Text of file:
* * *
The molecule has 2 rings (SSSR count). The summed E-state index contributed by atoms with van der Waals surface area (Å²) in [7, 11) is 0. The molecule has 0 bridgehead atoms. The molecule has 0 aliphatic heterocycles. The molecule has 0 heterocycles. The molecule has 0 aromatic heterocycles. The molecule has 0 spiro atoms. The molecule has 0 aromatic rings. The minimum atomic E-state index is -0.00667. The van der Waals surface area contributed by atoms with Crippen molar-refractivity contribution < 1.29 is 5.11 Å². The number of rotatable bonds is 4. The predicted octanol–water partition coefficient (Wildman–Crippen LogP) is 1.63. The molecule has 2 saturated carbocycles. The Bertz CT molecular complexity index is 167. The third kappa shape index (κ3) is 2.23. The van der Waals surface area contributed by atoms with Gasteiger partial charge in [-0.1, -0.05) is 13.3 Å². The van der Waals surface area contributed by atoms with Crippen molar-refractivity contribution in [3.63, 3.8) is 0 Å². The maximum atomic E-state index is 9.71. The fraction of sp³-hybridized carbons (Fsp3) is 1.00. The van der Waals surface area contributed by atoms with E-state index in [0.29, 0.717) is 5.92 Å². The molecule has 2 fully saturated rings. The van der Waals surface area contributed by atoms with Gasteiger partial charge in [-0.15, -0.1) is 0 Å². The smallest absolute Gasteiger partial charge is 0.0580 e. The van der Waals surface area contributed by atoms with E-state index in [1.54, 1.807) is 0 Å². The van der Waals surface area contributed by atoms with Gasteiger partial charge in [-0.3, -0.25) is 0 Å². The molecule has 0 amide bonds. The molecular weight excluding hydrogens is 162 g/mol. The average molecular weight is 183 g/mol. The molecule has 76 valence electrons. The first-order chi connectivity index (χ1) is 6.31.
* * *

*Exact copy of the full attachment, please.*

The molecule has 2 rings (SSSR count). The summed E-state index contributed by atoms with van der Waals surface area (Å²) in [7, 11) is 0. The molecule has 0 bridgehead atoms. The molecule has 0 aliphatic heterocycles. The molecule has 0 heterocycles. The molecule has 0 aromatic heterocycles. The molecule has 0 spiro atoms. The molecule has 0 aromatic rings. The minimum atomic E-state index is -0.00667. The van der Waals surface area contributed by atoms with Crippen molar-refractivity contribution < 1.29 is 5.11 Å². The number of rotatable bonds is 4. The predicted octanol–water partition coefficient (Wildman–Crippen LogP) is 1.63. The molecule has 2 saturated carbocycles. The Bertz CT molecular complexity index is 167. The third kappa shape index (κ3) is 2.23. The van der Waals surface area contributed by atoms with Gasteiger partial charge in [-0.1, -0.05) is 13.3 Å². The van der Waals surface area contributed by atoms with Crippen molar-refractivity contribution in [3.63, 3.8) is 0 Å². The maximum atomic E-state index is 9.71. The fraction of sp³-hybridized carbons (Fsp3) is 1.00. The van der Waals surface area contributed by atoms with E-state index in [0.29, 0.717) is 5.92 Å². The molecule has 2 fully saturated rings. The van der Waals surface area contributed by atoms with Gasteiger partial charge in [-0.15, -0.1) is 0 Å². The smallest absolute Gasteiger partial charge is 0.0580 e. The van der Waals surface area contributed by atoms with E-state index in [1.54, 1.807) is 0 Å². The van der Waals surface area contributed by atoms with Gasteiger partial charge in [-0.3, -0.25) is 0 Å². The molecule has 0 amide bonds. The molecular weight excluding hydrogens is 162 g/mol. The average molecular weight is 183 g/mol. The molecule has 76 valence electrons. The first-order chi connectivity index (χ1) is 6.31.